On the eve of his exit as chief executive officer of Microsoft, after more than a decade on the job, Steve Ballmer is more than ever a CEO whose image does not always reflect reality.
As anyone knows who has ever seen him speak at a conference (or portrayed on television, as he was in cartoon form on the animated series South Park this year), Ballmer is a larger-than-life kind of guy. His public persona is brash, bombastic, and, at times, borderline boorish. To most people, he is known more for his manner than his management.
But look closely, and you'll notice that the real Steve Ballmer is responsible for making a handful of largely unsung strategic decisions during his tenure as CEO of Microsoft (msft) that will continue to affect the company and industry long after a new leader takes the helm of the Redmond, Wash.-based company.
For example, it was Ballmer who made it a priority to settle the hundreds of antitrust, class-action, and other lawsuits facing the company when he was appointed chief executive in January 2000. It was Ballmer who championed Microsoft's foray into the living room, starting in 2001 with the Xbox gaming console. Ballmer was key to Microsoft evolving into an enterprise powerhouse, grasping early the financial and strategic importance of courting IT professionals. Ballmer also brought a new level of business rigor to the company, which led to it shedding a number of products and business units that couldn't demonstrate their "monetizability.”
To be fair, Ballmer has admitted publicly and repeatedly that he goofed badly with managing and overseeing Longhorn, the delayed engineering project which ultimately debuted as the ill-received Windows Vista operating system. But in a recent interview with Fortune, he adamantly insisted he got more right than wrong during the 13 years he ran Microsoft.
Starting with money: Under Ballmer, Microsoft's profits doubled, revenues tripled. "In the last five years, probably Apple (aapl) has made more money than we have," Ballmer says during a sit-down in his office in Redmond, in what's expected to be his final press interview as CEO. "But in the last 13 years, I bet we've made more money than almost anybody on the planet. And that, frankly, is a great source of pride to me."
There have been missteps along the way to those profits. Like Microsoft's $6 billion acquisition in 2007 of the online ad firm aQuantive, on which the company took a $6.2 billion write-down five years later after failing to capitalize on its products and services. Or the purchase of mobile services company Danger in 2008, which spawned the short-lived Microsoft Kin family of mobile phones.
There were some close calls, too, such as Microsoft's scrapped purchase of Yahoo (yhoo) for $45 billion in 2008. But there have been several decisions that did pan out. One of those was FAST Search & Transfer, which Microsoft bought in 2008 for $1.2 billion and integrated into the enterprise search technology at the heart of Microsoft’s very profitable SharePoint family. Another was Navision a/s, which the company bought in 2002 for $1.5 billion and ultimately turned into the heart of its now thriving Dynamics ERP business.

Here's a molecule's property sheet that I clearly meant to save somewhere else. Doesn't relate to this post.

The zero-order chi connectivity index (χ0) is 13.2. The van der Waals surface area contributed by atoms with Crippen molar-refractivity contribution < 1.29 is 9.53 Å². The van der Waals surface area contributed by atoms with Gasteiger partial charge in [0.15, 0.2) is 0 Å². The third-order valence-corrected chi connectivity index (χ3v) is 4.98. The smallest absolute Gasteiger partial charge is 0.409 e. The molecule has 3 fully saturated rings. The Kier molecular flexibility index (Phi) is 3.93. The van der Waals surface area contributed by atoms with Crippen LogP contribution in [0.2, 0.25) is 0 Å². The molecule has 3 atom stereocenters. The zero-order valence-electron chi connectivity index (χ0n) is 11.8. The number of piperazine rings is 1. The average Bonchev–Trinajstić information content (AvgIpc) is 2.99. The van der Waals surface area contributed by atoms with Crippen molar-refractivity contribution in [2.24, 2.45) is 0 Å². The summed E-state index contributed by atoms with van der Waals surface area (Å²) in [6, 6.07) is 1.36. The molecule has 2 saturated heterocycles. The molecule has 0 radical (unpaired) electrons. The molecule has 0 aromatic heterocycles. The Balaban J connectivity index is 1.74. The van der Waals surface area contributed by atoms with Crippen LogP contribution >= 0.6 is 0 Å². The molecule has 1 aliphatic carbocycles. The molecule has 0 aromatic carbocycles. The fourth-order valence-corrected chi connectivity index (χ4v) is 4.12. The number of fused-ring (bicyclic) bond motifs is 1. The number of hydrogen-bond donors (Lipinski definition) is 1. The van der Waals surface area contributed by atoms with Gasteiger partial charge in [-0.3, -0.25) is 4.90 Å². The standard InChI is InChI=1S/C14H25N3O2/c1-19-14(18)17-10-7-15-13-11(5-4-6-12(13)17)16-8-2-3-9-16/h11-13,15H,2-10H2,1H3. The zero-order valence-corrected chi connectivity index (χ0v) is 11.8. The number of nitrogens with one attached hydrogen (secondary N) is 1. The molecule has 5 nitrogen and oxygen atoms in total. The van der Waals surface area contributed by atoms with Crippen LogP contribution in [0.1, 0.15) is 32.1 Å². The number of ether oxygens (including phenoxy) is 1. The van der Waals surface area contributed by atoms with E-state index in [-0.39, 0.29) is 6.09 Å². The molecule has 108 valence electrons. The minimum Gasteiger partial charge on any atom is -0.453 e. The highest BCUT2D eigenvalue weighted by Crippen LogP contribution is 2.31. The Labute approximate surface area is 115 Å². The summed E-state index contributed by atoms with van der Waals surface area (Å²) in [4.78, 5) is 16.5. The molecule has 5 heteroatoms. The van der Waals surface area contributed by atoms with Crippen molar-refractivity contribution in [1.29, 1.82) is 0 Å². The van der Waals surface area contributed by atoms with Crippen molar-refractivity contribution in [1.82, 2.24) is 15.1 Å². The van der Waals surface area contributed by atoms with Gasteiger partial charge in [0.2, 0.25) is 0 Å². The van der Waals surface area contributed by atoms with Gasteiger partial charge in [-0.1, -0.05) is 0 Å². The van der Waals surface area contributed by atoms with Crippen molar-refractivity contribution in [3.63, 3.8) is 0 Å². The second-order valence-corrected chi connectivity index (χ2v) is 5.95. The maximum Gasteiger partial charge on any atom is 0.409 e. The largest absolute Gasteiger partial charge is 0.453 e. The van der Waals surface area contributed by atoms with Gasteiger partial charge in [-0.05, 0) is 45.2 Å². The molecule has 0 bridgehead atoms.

“Have we made mostly good acquisitions?" Ballmer asks, rhetorically. “The answer is yes. We really have made mostly good acquisitions. We spent a billion dollars on FAST; we make good money. Dynamics, we did two acquisitions, each just over a billion -- believe you me, they look really good. Some of them take a little longer to kick in. The aQuantive acquisition? Obviously not a good acquisition. But in the company we were, it's about acquiring in addition to managing costs and getting price. And we have been very good at that.”
When Microsoft co-founder and then-chief executive Bill Gates hired Ballmer from Procter & Gamble in 1980, it was to be "the business guy, whatever that meant," Ballmer says. Since that day, his rallying cry has always been "How do you make money? How do you make money? How do you make money?" (Imagine him chanting this in the same way he hollered "Developers, developers, developers!" at a now-famous company summit in 2000. Now picture him doing so, calmly, as he kicks back in an upholstered chair in his office in Building 34 on the company’s Redmond campus.)
"That doesn't mean nobody else ever thought about it, but 'How do you make money?' was what I got hired to do," Ballmer says. "I've always thought that way."
As CEO, Ballmer brought a new level of business rigor to Microsoft. Instead of allowing hundreds of products to bloom because they sounded potentially interesting or trendy, Ballmer required of business justification, often in excruciating detail. Only then would he give new businesses his stamp of approval.